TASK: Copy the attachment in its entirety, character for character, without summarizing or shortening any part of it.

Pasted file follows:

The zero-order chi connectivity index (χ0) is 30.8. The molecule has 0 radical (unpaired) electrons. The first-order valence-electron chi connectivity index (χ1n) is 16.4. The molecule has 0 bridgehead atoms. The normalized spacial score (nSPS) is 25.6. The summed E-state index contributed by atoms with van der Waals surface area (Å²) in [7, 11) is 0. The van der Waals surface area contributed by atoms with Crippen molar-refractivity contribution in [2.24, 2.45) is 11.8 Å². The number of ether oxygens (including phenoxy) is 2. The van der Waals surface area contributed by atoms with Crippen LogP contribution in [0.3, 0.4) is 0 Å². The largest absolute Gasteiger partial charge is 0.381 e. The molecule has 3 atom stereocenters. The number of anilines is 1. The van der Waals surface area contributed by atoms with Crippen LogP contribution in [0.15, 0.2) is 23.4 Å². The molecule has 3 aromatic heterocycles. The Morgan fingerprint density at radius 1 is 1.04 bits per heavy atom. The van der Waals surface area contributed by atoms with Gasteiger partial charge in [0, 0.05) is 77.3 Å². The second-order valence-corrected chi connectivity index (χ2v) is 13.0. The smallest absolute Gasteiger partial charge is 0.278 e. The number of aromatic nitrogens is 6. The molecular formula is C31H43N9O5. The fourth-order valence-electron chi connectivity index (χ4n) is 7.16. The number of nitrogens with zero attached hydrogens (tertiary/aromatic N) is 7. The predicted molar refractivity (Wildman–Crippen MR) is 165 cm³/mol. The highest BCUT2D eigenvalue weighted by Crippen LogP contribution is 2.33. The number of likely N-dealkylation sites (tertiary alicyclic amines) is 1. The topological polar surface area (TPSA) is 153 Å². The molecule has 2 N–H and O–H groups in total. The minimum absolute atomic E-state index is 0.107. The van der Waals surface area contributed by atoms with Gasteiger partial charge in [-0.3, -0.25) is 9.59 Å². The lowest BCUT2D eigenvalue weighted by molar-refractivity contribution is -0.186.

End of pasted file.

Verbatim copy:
The zero-order chi connectivity index (χ0) is 30.8. The molecule has 0 radical (unpaired) electrons. The first-order valence-electron chi connectivity index (χ1n) is 16.4. The molecule has 0 bridgehead atoms. The normalized spacial score (nSPS) is 25.6. The summed E-state index contributed by atoms with van der Waals surface area (Å²) in [7, 11) is 0. The van der Waals surface area contributed by atoms with Crippen molar-refractivity contribution in [2.24, 2.45) is 11.8 Å². The number of ether oxygens (including phenoxy) is 2. The van der Waals surface area contributed by atoms with Crippen LogP contribution in [0.3, 0.4) is 0 Å². The largest absolute Gasteiger partial charge is 0.381 e. The molecule has 3 atom stereocenters. The number of anilines is 1. The van der Waals surface area contributed by atoms with Crippen LogP contribution in [0.15, 0.2) is 23.4 Å². The molecule has 3 aromatic heterocycles. The Morgan fingerprint density at radius 1 is 1.04 bits per heavy atom. The van der Waals surface area contributed by atoms with Gasteiger partial charge in [0, 0.05) is 77.3 Å². The second-order valence-corrected chi connectivity index (χ2v) is 13.0. The smallest absolute Gasteiger partial charge is 0.278 e. The number of aromatic nitrogens is 6. The molecular formula is C31H43N9O5. The fourth-order valence-electron chi connectivity index (χ4n) is 7.16. The number of nitrogens with zero attached hydrogens (tertiary/aromatic N) is 7. The predicted molar refractivity (Wildman–Crippen MR) is 165 cm³/mol. The highest BCUT2D eigenvalue weighted by Crippen LogP contribution is 2.33. The number of likely N-dealkylation sites (tertiary alicyclic amines) is 1. The topological polar surface area (TPSA) is 153 Å². The molecule has 2 N–H and O–H groups in total. The minimum absolute atomic E-state index is 0.107. The van der Waals surface area contributed by atoms with Gasteiger partial charge in [-0.3, -0.25) is 9.59 Å². The lowest BCUT2D eigenvalue weighted by molar-refractivity contribution is -0.186.